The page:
“Roland is fierce

“Roland is fierce, and Oliver is wise.” Oliver is Roland’s
“companion”—brought up with him, according to the practice of the time,
sharing his pursuits and training—and he displays something of that
blunt, hard-headed common-sense which is the traditional characteristic
of the “hero’s friend”. Wisdom, in the sense of practical prudence, is a
valuable, but not a showy or perhaps a very endearing quality. It is the
disastrous Mary Stuarts of history, not the cautious and thrifty
Elizabeth Tudors, who flame their way through the pages of ballad and
romance. Oliver is a sounder soldier than Roland—more concerned with
military necessities than with his own prestige. He mounts a hill before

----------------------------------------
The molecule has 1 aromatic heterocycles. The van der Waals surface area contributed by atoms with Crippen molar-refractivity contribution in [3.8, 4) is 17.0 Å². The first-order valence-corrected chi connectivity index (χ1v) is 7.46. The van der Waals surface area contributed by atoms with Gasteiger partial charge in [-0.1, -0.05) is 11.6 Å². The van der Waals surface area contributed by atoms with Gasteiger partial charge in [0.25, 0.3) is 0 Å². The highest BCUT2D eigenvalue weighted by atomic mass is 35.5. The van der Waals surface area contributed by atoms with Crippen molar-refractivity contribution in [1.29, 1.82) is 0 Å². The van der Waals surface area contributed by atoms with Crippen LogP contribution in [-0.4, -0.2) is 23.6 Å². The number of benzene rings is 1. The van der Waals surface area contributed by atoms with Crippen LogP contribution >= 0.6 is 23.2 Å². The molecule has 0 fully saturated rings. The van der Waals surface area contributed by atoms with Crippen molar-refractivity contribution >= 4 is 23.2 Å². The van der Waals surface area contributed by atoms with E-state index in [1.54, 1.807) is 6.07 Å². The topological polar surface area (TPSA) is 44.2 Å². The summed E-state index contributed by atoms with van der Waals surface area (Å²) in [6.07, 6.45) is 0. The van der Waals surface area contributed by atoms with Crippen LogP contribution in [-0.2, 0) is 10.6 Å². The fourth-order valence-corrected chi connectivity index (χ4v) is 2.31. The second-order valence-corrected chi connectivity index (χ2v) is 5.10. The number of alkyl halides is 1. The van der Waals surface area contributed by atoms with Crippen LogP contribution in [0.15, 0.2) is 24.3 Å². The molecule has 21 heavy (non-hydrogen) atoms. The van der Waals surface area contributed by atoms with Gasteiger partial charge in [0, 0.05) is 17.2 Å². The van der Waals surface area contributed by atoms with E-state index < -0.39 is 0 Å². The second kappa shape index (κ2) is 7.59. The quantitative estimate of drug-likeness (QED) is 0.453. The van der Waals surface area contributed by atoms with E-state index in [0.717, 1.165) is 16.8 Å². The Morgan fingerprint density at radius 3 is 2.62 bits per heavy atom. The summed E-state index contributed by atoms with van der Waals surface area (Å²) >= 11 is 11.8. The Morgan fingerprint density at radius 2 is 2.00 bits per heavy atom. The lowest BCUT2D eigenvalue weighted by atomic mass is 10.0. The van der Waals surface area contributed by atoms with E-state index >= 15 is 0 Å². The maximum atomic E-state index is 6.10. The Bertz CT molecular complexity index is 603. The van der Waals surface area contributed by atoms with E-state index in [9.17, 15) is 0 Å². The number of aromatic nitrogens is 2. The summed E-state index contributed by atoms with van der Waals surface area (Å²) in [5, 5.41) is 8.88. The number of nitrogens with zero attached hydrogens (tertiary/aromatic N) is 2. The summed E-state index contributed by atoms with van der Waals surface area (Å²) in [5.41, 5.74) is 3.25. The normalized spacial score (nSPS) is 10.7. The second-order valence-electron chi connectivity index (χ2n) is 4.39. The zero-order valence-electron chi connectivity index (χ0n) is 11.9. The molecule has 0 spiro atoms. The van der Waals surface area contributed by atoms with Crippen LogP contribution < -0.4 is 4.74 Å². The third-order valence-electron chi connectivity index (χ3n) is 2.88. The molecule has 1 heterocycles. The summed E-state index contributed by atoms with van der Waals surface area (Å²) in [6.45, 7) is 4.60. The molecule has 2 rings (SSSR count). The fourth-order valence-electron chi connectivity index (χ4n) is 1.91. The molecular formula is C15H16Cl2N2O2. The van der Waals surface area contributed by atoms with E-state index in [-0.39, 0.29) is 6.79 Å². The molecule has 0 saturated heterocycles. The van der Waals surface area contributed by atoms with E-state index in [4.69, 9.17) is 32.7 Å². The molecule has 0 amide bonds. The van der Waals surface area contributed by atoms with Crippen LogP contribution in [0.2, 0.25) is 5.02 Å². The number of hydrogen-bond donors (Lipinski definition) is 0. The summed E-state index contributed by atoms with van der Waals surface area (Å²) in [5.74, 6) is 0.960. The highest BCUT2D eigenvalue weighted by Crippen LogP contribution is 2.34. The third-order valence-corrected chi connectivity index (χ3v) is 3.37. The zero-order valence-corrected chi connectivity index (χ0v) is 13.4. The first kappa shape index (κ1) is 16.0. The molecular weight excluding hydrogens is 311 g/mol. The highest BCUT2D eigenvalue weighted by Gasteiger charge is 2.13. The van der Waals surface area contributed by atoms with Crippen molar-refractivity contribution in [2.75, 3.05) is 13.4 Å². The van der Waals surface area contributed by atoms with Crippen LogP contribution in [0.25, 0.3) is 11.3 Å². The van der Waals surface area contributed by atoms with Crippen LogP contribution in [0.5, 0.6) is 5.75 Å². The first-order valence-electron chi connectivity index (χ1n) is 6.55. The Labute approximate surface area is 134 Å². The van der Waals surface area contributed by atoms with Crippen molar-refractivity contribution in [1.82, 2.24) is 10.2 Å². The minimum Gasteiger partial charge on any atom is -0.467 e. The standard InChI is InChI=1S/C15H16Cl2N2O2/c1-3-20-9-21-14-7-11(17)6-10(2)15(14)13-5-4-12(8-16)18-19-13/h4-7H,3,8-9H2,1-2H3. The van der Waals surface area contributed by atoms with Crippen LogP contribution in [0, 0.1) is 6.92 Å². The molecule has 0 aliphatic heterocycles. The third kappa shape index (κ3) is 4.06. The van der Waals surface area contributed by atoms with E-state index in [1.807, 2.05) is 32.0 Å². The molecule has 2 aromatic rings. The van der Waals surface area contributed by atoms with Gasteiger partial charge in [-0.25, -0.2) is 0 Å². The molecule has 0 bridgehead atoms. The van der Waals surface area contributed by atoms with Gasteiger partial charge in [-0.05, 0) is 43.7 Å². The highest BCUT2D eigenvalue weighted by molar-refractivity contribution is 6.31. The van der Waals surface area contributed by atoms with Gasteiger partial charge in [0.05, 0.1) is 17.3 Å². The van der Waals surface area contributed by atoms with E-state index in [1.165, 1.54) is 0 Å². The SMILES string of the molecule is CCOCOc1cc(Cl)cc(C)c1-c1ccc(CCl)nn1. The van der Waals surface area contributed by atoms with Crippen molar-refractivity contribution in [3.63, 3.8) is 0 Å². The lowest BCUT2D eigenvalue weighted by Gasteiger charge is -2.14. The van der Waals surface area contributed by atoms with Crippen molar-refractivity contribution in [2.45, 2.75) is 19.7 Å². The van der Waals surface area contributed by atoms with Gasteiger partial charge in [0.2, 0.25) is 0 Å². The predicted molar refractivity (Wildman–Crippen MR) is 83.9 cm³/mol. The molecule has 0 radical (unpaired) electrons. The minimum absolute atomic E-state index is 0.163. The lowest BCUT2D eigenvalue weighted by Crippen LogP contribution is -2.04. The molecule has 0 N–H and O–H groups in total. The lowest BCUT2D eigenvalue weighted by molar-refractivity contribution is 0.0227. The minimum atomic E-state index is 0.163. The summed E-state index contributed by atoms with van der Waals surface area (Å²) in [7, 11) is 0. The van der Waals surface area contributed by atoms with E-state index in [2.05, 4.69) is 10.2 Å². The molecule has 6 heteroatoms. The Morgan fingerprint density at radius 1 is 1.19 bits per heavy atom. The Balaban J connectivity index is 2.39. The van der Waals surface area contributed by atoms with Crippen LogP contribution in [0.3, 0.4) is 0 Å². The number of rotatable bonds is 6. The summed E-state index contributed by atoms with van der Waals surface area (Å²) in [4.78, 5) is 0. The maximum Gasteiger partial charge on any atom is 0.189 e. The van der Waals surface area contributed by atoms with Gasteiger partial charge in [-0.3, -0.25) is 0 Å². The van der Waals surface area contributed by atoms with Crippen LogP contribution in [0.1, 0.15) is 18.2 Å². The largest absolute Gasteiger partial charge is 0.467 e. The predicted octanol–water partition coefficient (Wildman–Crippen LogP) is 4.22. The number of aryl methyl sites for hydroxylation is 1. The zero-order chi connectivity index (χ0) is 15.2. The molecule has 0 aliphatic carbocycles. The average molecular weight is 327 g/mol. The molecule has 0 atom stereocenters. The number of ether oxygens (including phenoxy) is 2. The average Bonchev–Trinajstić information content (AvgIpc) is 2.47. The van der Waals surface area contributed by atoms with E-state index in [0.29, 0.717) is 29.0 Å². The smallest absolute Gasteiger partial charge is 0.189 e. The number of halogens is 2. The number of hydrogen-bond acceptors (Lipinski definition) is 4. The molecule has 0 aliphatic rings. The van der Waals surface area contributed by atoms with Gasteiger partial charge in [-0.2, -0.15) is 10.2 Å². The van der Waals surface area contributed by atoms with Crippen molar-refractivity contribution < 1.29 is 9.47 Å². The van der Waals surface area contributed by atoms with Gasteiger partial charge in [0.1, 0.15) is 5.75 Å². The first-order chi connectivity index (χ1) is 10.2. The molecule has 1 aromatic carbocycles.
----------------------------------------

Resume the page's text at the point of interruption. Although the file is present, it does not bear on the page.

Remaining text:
the battle to find out how many enemies they have to reckon with—an
action which, by _chanson de geste_ standards, scarcely becomes a
gentleman; finding the odds unreasonable, he urges Roland to summon
assistance—a thing which that hero considers to be beneath his dignity.
He goes grimly and gallantly to a task which he knows to be impossible,
but he cherishes no illusions, and is unromantic enough to feel no
pleasure in the knowledge that “someone had blundered”. He has not
Roland’s sunny disposition; he is capable of cherishing resentment, and
when his forebodings have proved all too true, he has a regrettable
tendency to say, “I told you so”:

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